Just how much might using a salt substitute reduce your blood pressure? Elizabeth Tracey reports


Using potassium chloride rather than sodium chloride, or table salt, just 5 to 25 % of the time in cooking and eating, achieved blood pressure reduction and fewer cardiovascular events, two recent studies find. Seth Martin, a cardiologist at Johns Hopkins, says the blood pressure reductions were not dramatic.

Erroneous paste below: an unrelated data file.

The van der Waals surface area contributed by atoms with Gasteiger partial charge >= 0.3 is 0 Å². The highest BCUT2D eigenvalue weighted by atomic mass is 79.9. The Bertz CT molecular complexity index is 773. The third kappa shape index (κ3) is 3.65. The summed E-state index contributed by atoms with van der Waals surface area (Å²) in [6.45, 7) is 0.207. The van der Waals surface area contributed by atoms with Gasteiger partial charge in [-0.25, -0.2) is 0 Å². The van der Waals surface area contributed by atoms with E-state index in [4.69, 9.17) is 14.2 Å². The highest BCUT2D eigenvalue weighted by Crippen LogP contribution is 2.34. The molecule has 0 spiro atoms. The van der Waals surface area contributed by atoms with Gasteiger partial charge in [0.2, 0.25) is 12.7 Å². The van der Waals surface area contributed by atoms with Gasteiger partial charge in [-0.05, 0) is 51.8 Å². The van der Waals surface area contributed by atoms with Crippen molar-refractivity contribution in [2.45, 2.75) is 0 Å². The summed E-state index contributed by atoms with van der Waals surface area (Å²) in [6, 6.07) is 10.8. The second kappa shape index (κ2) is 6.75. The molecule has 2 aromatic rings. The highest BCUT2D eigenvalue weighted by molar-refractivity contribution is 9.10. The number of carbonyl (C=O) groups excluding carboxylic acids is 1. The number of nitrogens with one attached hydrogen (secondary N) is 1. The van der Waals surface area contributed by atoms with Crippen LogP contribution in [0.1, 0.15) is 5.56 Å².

Martin: Although it’s on the smaller side the reductions in blood pressure, over the long term those reductions in blood pressure are very clinically meaningful. Let’s say you have a blood pressure top number of 160. If you get it from 160 to 155 you’re still way above the goal of less than 130. So although that can be important at a population level to reduce cardiovascular risk clearly this is one part of the solution to control hypertension to improve outcomes. So it can be worth pursuing but it’s not the only thing.  :30

Martin says other strategies might include exercising more and perhaps weight reduction. At Johns Hopkins, I’m Elizabeth Tracey.